Those who dream of driving off into the "Twilight" with Edward the vampire can get at least a little closer to that fantasy Saturday in Lacey.
The city is wrapping up its summer entertainment series with a double feature of the movies that have turned Forks into a travel destination and terrifying monsters into glowing supermen.
But the screenings of “Twilight” and “New Moon” are just a jumping off point for a whole array of related fun on Saturday evening, said Jeannette Sieler, Lacey’s recreation supervisor and herself a fan of Stephenie Meyer’s teen romances.
There also will be costume and trivia contests, photo opportunities and a concert by Puyallup’s Konzelman Brothers.
“We’re going to have Edward’s car there,” she said. “It’s a Volvo like they use in the movies.
“I’ve been trying to get Bella’s truck,” she added, “but that’s difficult. It’s a ’53 or ’63 Chevy pickup, and those are not so readily available.”
While Edward himself obviously won’t be present, there will be a couple of stand-ins for the undead heartthrob.
“We have Edward’s and Jacob’s cut-outs,” Sieler said. “This will be for real ‘Twilight’ fans.”
Also doing heartthrob duty will be the Konzelman Brothers, a quintet of Puyallup brothers who play rock and bluegrass originals and covers.
“I was looking for a band that would appeal to the young girls,” Sieler said. “I don’t know of a vampire band, and the Konzelmans are totally the opposite of that, but they are a band of brothers.”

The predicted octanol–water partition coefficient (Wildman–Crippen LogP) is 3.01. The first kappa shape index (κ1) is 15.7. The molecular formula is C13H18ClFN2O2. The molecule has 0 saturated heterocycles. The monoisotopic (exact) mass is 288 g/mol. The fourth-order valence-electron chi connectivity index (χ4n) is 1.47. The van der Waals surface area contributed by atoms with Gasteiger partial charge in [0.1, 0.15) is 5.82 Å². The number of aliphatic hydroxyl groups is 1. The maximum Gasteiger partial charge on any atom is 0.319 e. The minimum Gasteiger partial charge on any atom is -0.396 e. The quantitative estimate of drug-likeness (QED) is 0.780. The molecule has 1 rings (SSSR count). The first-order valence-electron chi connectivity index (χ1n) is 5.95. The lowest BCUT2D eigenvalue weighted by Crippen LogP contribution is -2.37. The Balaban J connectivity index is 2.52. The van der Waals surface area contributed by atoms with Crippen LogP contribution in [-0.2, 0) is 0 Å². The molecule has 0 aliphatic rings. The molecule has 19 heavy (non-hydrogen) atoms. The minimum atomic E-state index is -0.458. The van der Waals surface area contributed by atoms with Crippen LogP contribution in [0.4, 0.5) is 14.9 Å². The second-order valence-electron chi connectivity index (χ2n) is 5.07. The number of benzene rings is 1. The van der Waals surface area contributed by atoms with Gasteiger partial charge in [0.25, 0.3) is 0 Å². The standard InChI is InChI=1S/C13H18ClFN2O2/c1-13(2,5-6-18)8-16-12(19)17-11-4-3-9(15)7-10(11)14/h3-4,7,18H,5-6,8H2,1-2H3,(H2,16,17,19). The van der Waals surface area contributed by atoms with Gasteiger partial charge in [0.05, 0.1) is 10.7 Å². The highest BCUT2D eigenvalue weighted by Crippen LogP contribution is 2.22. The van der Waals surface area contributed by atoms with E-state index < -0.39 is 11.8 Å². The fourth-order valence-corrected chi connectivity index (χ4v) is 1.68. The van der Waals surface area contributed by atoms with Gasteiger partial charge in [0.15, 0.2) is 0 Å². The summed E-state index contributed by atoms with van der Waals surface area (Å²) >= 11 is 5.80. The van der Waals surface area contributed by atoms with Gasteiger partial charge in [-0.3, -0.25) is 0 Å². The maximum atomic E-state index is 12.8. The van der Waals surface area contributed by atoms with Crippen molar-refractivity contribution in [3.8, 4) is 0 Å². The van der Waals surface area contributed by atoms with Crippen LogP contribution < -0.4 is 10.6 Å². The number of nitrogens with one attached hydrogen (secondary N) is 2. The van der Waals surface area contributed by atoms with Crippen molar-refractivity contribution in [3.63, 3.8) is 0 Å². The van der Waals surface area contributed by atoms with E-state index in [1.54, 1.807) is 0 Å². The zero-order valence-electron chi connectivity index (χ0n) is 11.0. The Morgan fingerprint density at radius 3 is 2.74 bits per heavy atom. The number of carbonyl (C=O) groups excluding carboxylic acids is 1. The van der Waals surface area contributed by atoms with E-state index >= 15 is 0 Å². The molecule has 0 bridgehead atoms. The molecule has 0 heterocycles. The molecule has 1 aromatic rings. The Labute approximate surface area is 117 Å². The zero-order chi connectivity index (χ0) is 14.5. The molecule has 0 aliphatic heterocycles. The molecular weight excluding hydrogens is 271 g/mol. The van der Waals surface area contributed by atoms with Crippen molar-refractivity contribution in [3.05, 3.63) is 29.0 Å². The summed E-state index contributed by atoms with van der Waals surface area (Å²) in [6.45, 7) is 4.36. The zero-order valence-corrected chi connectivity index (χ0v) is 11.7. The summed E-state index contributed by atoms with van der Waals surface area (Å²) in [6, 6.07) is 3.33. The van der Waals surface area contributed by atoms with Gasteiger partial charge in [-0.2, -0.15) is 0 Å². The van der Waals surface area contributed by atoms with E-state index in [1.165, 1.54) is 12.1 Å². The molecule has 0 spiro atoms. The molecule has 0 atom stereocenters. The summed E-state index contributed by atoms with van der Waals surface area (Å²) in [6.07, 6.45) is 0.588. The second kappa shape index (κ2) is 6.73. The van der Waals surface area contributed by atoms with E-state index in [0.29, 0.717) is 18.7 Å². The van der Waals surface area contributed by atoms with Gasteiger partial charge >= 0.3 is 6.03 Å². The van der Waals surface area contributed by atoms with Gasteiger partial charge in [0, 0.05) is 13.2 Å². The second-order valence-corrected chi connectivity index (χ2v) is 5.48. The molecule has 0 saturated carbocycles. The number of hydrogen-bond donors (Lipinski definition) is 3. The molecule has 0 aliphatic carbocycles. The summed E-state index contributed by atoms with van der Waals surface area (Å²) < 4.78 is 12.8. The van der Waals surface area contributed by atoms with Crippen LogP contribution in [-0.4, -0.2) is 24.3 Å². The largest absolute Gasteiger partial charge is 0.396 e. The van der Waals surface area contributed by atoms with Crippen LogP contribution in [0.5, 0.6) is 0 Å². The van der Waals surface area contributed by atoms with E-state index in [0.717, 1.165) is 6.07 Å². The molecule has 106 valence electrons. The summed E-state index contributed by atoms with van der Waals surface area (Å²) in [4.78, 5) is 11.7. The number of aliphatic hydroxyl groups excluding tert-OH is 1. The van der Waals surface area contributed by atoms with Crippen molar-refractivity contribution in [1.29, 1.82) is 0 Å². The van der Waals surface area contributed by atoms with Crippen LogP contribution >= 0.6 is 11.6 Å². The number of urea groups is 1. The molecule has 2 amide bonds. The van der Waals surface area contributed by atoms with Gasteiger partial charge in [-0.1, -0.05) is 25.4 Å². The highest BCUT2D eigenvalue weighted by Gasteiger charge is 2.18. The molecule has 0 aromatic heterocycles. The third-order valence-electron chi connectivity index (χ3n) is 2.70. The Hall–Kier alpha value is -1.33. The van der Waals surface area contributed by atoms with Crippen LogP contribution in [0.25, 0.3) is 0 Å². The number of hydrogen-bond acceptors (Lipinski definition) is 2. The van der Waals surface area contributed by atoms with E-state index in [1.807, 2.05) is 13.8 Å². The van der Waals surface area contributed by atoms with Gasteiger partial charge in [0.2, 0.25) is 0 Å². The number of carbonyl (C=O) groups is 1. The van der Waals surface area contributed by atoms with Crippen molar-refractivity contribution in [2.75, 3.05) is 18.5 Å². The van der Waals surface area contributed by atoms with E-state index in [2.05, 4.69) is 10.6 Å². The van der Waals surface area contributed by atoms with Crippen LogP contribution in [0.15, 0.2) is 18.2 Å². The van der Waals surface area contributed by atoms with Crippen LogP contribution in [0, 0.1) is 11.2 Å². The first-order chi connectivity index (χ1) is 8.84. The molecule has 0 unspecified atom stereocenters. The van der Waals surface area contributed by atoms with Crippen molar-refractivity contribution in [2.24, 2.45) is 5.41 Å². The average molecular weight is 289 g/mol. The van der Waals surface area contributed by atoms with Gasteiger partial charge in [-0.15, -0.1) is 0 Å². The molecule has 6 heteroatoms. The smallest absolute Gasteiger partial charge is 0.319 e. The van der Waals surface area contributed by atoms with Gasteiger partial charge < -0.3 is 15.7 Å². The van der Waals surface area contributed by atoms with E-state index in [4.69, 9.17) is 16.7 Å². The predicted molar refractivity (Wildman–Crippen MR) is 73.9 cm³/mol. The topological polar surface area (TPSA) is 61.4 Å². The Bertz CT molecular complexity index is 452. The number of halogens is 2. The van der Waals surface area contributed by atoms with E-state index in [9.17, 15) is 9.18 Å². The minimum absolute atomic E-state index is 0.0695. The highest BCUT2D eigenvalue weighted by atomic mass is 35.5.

And like the Cullens in “Twilight,” these singing and dancing brothers are supernaturally attractive. But while the musicians range in age from early teens to 20s, fans of the books and films are not all so young.
“The moms have been saying: ‘That’s my night. That’s my guilty pleasure,’” Sieler said. “I think our crowd will be teen girls up through 40ish or 50ish ladies. I don’t think we’ll have as many guys except for the ones the girls drag along.”
The Konzelmans will open the evening, followed by the contests – with “Twilight” prizes – and then the two films.
The whole thing is likely to last until about 2 in the morning.
“We used to do an all-nighter with three movies,” Sieler said. “They would get done at 4 or 5, and there would be a few diehards who would stay all night. It was hard on my staff. So last year we came up with the idea of offering a double feature.”
While the extra large night of films is a tradition, this year’s selections have generated an unusually high level of excitement.
“This is my fourth summer,” Sieler said, “and this is the one I’ve heard the most excitement about. I’m very excited myself.”